The news of ESPN's hundreds of layoffs this week staggered the sports world. How could the leading media company in all of sports, and maybe even in all of media, cut almost 1/6th of their workforce? How could a company that spends billions of dollars (yes, that's billion with a "B") on rights deals just for the privilege to televise games not have anymore room for a senior staffer in the accounting department? How could one of the laid off employees drive by the new multi-million dollar digital center and not think there was something in this picture not adding up?

Perhaps what isn't adding up is ESPN's longstanding invulnerability over the sports world. ESPN's value has been placed in the tens of billions of dollars. Forbes even remarked, "The reality is that there is not another media property in the world worth as much as ESPN because no media asset delivering content generates close to as much money." And truth be told, as cold-hearted as it seems, the washing out of veteran highly-paid employees with younger (i.e. cheaper) alternatives to maximize profit is nothing new for corporate America. In fact, ESPN posted job listings for many new positions this week, presumably including ones that had just been filled days earlier, and announced a high-profile hiring of southern sports radio personality Paul Finebaum. ESPN isn't hurting for business.

However, one of the reported reasons for ESPN needing to slash dollars from its payroll is the humongous rights fees the network has dished out to the NFL, college football, and other sports in recent years.

One of the most intriguing conversations around sports media has been that of a "rights bubble." The cost for televising live sports has exponentially increased in recent years. Major League Baseball's contracts with Fox, TBS, and ESPN is worth more than double its previous deals. NFL TV rights increased 60% when the league re-signed with its network partners. It's one of the reasons why the NBA is so eager to get to the negotiating table. College sports and conference networks are a new cash cow in televised sports, too. The logic is simple, there's more money in televised sports because sports are one of the last broadcast entities that you have to watch live in a DVR age. But with rights fees going up the pressure is on the networks to find the capital needed to pay for them. That financial squeeze is also putting more pressure on distributors and consumers. With prices rising (just look at your most recent cable or satellite bill), some consumers are considering cutting the cord and counting on streaming outlets like Hulu, Netflix, or Aereo for their television viewing.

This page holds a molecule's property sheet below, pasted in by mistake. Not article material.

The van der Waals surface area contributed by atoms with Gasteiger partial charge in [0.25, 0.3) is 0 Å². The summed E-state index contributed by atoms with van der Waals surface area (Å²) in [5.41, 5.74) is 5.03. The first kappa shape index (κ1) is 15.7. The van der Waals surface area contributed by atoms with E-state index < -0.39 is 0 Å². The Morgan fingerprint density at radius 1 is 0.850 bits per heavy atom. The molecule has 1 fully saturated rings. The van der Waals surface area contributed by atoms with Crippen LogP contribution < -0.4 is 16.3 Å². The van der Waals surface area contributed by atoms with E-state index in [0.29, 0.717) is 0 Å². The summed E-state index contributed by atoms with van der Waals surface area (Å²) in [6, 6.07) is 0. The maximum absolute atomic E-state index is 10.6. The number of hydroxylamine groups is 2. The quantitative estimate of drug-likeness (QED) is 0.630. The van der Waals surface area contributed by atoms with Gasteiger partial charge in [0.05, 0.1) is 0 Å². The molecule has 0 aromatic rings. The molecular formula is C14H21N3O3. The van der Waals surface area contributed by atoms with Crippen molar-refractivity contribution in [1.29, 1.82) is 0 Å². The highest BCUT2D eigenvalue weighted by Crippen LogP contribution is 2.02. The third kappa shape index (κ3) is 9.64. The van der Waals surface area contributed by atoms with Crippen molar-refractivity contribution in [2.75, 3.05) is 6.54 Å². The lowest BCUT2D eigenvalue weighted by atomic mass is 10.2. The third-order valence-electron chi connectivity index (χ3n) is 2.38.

That's why ESPN finds themselves in a much different landscape than the last time the company faced large scale layoffs in 2009. Not only is the price of poker going up, but the competition is getting stronger and more pronounced. NBC (backed by Comcast) has launched NBC Sports Network and Fox Sports (backed by News Corp) is planning the August launch of Fox Sports 1. Both are national 24/7 sports cable networks that will compete with ESPN for talent, sports rights, and everything in between. Fox Sports in particular seems ready to challenge ESPN's spot at the top of the mountain that has been entrenched for decades.

The brilliance of ESPN President John Skipper has been building and securing ESPN's place in the sports world by aggressively pursuing live sports rights. Sports fans are ingrained to turn to ESPN because that's where all the games are. It's the central reason why NBC Sports Network has struggled to get off the ground and Fox Sports 1's pursuit to overtake ESPN may take not years, but decades to complete, if it ever does succeed.  Already though, Fox has made an impact by surprising the sports world and taking World Cup rights from Bristol starting in 2015. The network is also poaching talent to staff its new network like ESPN's Charissa Thompson and TSN's popular anchor duo of Jay Onrait and Dan O'Toole.  Not even ESPN's resources are unlimited to match all the opportunities that exist at the moment.

ESPN's dominance in the sports world isn't capitulating tomorrow, but it faces more national competition than ever before. Does the recent round of layoffs show ESPN's position at the top of the sports world is less impenetrable? Does it represent a tightening of the sports rights bubble? The television industry is on the verge of significant changes in the coming years and the sports world will be directly at the center.

About Matt Yoder

Award winning sportswriter at The Comeback and Awful Announcing. The biggest cat in the whole wide world.